IARNRÓD ÉIREANN'S planned underground link between Dublin Docklands and Heuston Station in Dublin would have almost twice the capacity of Metro North, featuring stations at the back and front gates of Dáil Éireann, according to details released by the company yesterday.
In a presentation to the Institution of Engineers in Dublin last night, Iarnród Éireann revealed its "Dart underground" would feature 20 trains per direction per hour delivering a capacity of 70,000 passenger journeys per hour - significantly more than the capacity of Metro North, which envisages 36,000 to 40,000 people per hour.
The company refused to say how much the project would cost yesterday, but when first mooted in 2003 it was costed at €1.3 billion. Sources indicated that it would now be in the region of €2 billion. As such it compares to the construction cost of Metro North. The 5.2km line would link up all rail modes, surface level Dart, Commuter, Intercity, Luas and metro through five stations at Docklands, Pearse St, St Stephen's Green, Christchurch and Heuston Station.
Docklands Station is to be located north of the Liffey with an entrance at Spencer Dock's central square, while the Pearse underground station will have new entrances from the existing station and a new Trinity College development to the east.
Current engineering works at Pearse Station are taking into account the prospect of the new underground line. But work cannot begin on it until a railway order is applied for and granted.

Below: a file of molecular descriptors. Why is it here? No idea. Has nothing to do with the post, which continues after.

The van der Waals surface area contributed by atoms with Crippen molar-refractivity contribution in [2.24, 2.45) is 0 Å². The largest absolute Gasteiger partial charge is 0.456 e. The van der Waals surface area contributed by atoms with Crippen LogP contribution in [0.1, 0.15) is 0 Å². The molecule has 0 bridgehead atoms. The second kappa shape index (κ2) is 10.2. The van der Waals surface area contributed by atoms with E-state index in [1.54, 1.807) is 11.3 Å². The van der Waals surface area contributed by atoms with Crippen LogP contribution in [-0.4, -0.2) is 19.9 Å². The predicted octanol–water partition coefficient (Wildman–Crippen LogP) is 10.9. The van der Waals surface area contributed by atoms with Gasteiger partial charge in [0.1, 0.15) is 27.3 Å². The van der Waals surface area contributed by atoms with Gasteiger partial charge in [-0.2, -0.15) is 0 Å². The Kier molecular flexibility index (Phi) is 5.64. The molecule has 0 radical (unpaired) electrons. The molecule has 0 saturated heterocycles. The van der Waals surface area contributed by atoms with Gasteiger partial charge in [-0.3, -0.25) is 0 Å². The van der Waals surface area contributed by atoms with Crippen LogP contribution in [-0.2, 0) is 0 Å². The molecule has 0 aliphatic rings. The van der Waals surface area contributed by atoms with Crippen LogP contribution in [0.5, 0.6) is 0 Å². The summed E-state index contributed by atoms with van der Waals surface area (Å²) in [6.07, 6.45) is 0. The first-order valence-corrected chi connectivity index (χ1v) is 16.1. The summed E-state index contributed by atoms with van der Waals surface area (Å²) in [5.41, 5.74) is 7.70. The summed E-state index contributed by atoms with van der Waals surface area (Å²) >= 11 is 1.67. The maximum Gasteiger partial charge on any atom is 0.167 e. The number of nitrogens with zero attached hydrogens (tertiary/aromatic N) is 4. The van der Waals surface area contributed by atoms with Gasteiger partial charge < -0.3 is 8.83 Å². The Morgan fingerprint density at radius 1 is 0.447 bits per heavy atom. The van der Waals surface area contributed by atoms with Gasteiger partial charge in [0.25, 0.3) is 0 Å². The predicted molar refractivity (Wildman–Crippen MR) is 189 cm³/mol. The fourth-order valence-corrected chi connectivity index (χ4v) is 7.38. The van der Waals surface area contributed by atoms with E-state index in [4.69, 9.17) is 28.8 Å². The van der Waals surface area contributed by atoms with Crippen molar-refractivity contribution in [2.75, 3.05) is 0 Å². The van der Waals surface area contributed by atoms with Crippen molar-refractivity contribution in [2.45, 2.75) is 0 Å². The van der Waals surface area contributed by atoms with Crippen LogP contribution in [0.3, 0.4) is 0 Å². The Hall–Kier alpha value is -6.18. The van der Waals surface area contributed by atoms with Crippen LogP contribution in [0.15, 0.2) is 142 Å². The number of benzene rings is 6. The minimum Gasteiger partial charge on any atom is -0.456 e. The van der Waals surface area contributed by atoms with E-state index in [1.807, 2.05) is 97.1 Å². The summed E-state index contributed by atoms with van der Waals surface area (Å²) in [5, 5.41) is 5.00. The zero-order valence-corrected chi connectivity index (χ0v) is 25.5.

The planned line, running at right angles to the existing railway, will also have an entrance at Merrion Square, adjacent to the back gate to Leinster House.
Adjacent to the front gate of Leinster House on Kildare Street there is to be an entrance to the St Stephen's Green underground station, which is to be the major hub for Dublin's commuter network, sharing a concourse with Metro North and connecting to the Luas. Station entrances will be from the Luas terminus, Grafton Street, St Stephen's Green north, and Kildare Street.
Christchurch underground station would see the area served by rail for the first time, with entrances from Winetavern Street and the centre of the Civic Offices complex. Heuston underground station will be accessed directly from the main front concourse of Heuston Station.
Asked about the twin entrances beside Leinster House, an Iarnród Éireann spokesman said the company "wanted Dart underground to be available to all".
The company said it hopes to apply for a railway order next year and the project is to be completed by 2015. The Dart underground line is to be developed as a twin-bore tunnel at about 30 metres deep, utilising five tunnel boring machines cutting through a predominantly limestone geology.
According to Iarnród Éireann, the interconnector offers the potential for a dramatic change in its services, with commuter capacity rising from the current 33 million per year to about 100 million journeys a year.
Commenting on the project yesterday, chairman of CIÉ Dr John Lynch said it would be "the single most important piece of infrastructure in the State to ensure a modal shift from private to public transport, and free future generations from the gridlock which cripples the greater Dublin area today."
Dr Lynch described the plan as "a central part of the Government's Transport 21 10-year transport investment plan", while Minister for Transport Noel Dempsey said it was "one of the most critical elements of Transport 21".
The Irish Times